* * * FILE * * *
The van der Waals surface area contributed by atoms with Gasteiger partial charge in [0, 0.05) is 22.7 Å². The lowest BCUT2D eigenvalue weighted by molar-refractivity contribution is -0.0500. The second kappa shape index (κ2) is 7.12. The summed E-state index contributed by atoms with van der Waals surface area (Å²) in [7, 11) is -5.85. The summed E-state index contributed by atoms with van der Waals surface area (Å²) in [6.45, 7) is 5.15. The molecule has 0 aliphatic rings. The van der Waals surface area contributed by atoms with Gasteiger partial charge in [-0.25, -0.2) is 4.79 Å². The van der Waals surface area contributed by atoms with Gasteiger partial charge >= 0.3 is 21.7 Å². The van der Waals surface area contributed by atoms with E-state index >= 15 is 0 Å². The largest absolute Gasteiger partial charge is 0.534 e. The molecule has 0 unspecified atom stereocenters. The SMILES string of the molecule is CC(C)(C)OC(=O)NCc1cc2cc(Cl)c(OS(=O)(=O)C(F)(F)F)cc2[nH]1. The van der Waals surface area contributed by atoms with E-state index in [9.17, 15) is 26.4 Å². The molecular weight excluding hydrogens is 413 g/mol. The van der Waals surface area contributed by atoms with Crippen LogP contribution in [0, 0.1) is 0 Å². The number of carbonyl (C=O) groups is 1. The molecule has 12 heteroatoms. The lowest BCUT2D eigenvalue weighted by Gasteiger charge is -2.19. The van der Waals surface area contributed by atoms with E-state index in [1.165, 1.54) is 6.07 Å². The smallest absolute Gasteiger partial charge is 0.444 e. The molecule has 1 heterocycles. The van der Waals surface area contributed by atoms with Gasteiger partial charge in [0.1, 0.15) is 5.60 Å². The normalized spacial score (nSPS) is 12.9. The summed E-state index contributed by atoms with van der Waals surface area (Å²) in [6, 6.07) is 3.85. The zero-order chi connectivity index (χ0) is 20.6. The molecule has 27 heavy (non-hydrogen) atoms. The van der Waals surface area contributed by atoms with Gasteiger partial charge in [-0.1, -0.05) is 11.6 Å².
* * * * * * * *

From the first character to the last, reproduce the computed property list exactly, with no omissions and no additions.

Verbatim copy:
The van der Waals surface area contributed by atoms with Gasteiger partial charge in [0, 0.05) is 22.7 Å². The lowest BCUT2D eigenvalue weighted by molar-refractivity contribution is -0.0500. The second kappa shape index (κ2) is 7.12. The summed E-state index contributed by atoms with van der Waals surface area (Å²) in [7, 11) is -5.85. The summed E-state index contributed by atoms with van der Waals surface area (Å²) in [6.45, 7) is 5.15. The molecule has 0 aliphatic rings. The van der Waals surface area contributed by atoms with Gasteiger partial charge in [-0.25, -0.2) is 4.79 Å². The van der Waals surface area contributed by atoms with Gasteiger partial charge >= 0.3 is 21.7 Å². The van der Waals surface area contributed by atoms with E-state index >= 15 is 0 Å². The largest absolute Gasteiger partial charge is 0.534 e. The molecule has 0 unspecified atom stereocenters. The SMILES string of the molecule is CC(C)(C)OC(=O)NCc1cc2cc(Cl)c(OS(=O)(=O)C(F)(F)F)cc2[nH]1. The van der Waals surface area contributed by atoms with E-state index in [9.17, 15) is 26.4 Å². The molecular weight excluding hydrogens is 413 g/mol. The van der Waals surface area contributed by atoms with Crippen LogP contribution in [0, 0.1) is 0 Å². The number of carbonyl (C=O) groups is 1. The molecule has 12 heteroatoms. The lowest BCUT2D eigenvalue weighted by Gasteiger charge is -2.19. The van der Waals surface area contributed by atoms with E-state index in [1.165, 1.54) is 6.07 Å². The smallest absolute Gasteiger partial charge is 0.444 e. The molecule has 1 heterocycles. The van der Waals surface area contributed by atoms with Gasteiger partial charge in [0.1, 0.15) is 5.60 Å². The normalized spacial score (nSPS) is 12.9. The summed E-state index contributed by atoms with van der Waals surface area (Å²) in [6, 6.07) is 3.85. The zero-order chi connectivity index (χ0) is 20.6. The molecule has 27 heavy (non-hydrogen) atoms. The van der Waals surface area contributed by atoms with Gasteiger partial charge in [-0.1, -0.05) is 11.6 Å².